Councillor Kevin Falconer, who sat on the committee that recommended removal of the dam if it couldn’t be rehabilitated, said he wanted to push forward with the consulting work for the removal of the dam.
“We inherited this and we’ve made great progress in the last three years to get to this point,” he said. “I would feel badly about putting any decision on this off to a new council, and I’d rather us deal with this now.”
He said council wouldn’t be able to find out how much it will cost to replace the asset until it’s removed, and said council’s responsibility is to deal with the asset that “has become degraded over 50 years.”
“I suggest removing the structure, making it safe, then look at moving forward,” he said. “We will have a better idea of possibilities once it’s removed.”
Seip said he wasn’t against removing the structure, but wanted council to be aware that, if this decision was made, it would set any kind of community effort to restore the pond back, because it’s more difficult to install a dam than it is to replace one.
Moore agreed, saying, if the structure is coming out, the replacement would need to go in at the same time. McCarthy agreed with the assessment, though said it wasn’t impossible to install a new dam, just more difficult.
“[The dam] has to come out,” she said. “What I’m concerned with is how fast it’s going to go.”
She said if the project moved ahead quickly, the concerned citizens group might not have time to raise funds to create a pond in the river.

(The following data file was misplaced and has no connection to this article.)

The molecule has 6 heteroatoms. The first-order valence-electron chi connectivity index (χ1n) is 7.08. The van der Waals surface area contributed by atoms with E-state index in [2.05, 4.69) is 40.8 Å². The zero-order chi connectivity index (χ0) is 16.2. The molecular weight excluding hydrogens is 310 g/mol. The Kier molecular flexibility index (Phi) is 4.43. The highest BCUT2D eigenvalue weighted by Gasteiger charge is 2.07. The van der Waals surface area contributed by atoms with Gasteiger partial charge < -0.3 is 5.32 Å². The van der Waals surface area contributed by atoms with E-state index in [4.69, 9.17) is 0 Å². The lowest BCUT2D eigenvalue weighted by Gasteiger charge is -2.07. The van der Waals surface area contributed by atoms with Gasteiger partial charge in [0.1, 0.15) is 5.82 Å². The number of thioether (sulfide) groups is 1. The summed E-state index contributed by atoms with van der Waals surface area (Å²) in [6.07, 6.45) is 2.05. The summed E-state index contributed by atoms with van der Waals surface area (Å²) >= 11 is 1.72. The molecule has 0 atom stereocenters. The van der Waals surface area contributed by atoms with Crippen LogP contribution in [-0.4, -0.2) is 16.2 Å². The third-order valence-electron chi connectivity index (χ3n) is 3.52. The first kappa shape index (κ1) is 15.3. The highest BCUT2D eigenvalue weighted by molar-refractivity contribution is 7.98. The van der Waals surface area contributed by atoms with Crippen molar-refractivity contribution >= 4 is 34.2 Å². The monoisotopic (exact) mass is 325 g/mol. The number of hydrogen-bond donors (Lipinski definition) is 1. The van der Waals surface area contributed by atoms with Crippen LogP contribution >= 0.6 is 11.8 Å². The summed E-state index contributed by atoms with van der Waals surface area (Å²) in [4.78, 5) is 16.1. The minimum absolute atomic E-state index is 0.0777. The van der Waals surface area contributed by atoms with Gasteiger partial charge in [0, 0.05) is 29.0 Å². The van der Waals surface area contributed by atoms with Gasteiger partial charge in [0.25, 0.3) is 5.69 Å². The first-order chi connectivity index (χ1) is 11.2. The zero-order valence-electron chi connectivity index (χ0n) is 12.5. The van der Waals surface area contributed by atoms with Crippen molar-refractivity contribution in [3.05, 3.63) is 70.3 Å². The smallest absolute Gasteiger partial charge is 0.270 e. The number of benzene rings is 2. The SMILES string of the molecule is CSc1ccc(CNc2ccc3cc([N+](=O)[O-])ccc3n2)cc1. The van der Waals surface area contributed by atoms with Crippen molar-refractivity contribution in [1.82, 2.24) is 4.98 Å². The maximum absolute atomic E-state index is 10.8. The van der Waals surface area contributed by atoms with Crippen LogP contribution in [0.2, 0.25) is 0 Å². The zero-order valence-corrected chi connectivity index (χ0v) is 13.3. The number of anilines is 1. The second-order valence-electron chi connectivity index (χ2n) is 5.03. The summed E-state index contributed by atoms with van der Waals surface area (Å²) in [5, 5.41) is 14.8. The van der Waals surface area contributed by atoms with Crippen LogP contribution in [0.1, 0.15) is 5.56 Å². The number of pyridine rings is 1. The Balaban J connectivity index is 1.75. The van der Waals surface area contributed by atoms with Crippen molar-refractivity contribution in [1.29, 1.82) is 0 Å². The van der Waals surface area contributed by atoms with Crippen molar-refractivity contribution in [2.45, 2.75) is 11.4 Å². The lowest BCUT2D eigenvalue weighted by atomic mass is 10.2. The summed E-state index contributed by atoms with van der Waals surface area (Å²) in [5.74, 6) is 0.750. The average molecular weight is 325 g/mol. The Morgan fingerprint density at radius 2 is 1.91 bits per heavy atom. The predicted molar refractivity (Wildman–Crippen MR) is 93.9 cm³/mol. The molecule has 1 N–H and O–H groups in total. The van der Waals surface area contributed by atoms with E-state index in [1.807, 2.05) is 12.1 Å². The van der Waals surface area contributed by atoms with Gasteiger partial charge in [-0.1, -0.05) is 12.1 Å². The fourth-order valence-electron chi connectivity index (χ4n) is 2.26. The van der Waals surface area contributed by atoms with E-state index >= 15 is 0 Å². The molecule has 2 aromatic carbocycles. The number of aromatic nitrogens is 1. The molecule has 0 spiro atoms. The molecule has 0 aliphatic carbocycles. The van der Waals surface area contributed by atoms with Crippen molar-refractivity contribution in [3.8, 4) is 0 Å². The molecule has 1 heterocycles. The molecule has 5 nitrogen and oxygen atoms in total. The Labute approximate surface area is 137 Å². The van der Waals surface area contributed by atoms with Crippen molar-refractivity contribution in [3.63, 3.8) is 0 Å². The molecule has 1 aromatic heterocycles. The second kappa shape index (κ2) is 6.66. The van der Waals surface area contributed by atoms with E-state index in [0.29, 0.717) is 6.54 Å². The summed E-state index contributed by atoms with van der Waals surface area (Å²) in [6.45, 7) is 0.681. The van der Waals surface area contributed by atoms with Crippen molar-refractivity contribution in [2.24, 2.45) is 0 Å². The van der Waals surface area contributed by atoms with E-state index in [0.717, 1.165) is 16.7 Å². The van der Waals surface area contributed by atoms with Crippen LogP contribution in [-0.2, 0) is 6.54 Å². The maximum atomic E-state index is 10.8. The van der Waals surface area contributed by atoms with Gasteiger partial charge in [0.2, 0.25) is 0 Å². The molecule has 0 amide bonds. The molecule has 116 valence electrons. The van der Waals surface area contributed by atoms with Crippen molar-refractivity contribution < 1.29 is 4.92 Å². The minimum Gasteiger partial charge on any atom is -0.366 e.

Councillor Anita van Hittersum, however, said that the fundraising group hadn’t bothered to start raising money or provide plans to council, despite the three years council had been working on the project. She also said that any structure installed would take years to get through approvals.
Leaving the existing structure isn’t an option, she said, as it creates liability for the municipality.
Falconer said council had already established a committee that set the recommendation to remove the dam after looking at all the data available. He questioned the wisdom of putting together another committee to reevaluate the situation before a decision is made.
“This other [suggestion] about fundraising is another situation,” he said. “It’s not that I don’t appreciate the work done, but we’re moving on the recommendation from a totally separate committee of council.”
Councillor Ric McBurney said the issue was “confusing” and “expensive” and that going to another committee would be “going in circles”. He made a motion to support the removal of the dam through engineering services provided by GSS. Falconer seconded the motion.
Seip pointed out that, by pursuing the motion, council was all but guaranteeing that the citizen’s committee would, at best, be set back, however, councillors weren’t interested in splitting up the work to allow the committee to determine costs, leading to council approving the motion.